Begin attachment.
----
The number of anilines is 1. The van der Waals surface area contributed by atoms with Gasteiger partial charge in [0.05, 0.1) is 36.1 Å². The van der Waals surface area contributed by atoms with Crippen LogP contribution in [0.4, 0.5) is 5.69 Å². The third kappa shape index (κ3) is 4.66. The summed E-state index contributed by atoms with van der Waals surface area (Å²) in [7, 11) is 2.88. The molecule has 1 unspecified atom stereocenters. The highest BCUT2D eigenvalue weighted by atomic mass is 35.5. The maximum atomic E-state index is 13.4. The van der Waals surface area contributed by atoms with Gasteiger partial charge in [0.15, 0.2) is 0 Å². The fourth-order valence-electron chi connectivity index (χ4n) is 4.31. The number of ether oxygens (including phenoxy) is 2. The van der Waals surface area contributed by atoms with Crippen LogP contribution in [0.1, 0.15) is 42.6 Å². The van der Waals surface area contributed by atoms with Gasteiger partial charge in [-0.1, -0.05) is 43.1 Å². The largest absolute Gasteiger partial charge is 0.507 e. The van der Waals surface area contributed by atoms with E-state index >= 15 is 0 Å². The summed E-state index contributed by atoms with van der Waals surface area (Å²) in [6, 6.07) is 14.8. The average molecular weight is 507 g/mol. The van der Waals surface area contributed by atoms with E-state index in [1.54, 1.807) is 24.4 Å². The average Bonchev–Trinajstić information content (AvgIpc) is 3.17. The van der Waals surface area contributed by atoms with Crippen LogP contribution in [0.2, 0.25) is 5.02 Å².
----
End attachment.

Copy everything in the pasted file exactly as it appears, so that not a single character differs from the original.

The number of anilines is 1. The van der Waals surface area contributed by atoms with Gasteiger partial charge in [0.05, 0.1) is 36.1 Å². The van der Waals surface area contributed by atoms with Crippen LogP contribution in [0.4, 0.5) is 5.69 Å². The third kappa shape index (κ3) is 4.66. The summed E-state index contributed by atoms with van der Waals surface area (Å²) in [7, 11) is 2.88. The molecule has 1 unspecified atom stereocenters. The highest BCUT2D eigenvalue weighted by atomic mass is 35.5. The maximum atomic E-state index is 13.4. The van der Waals surface area contributed by atoms with Gasteiger partial charge in [0.15, 0.2) is 0 Å². The fourth-order valence-electron chi connectivity index (χ4n) is 4.31. The number of ether oxygens (including phenoxy) is 2. The van der Waals surface area contributed by atoms with Crippen LogP contribution in [0.1, 0.15) is 42.6 Å². The van der Waals surface area contributed by atoms with Gasteiger partial charge in [-0.1, -0.05) is 43.1 Å². The largest absolute Gasteiger partial charge is 0.507 e. The van der Waals surface area contributed by atoms with E-state index >= 15 is 0 Å². The summed E-state index contributed by atoms with van der Waals surface area (Å²) in [6, 6.07) is 14.8. The average molecular weight is 507 g/mol. The van der Waals surface area contributed by atoms with E-state index in [1.54, 1.807) is 24.4 Å². The average Bonchev–Trinajstić information content (AvgIpc) is 3.17. The van der Waals surface area contributed by atoms with Crippen LogP contribution in [0.2, 0.25) is 5.02 Å².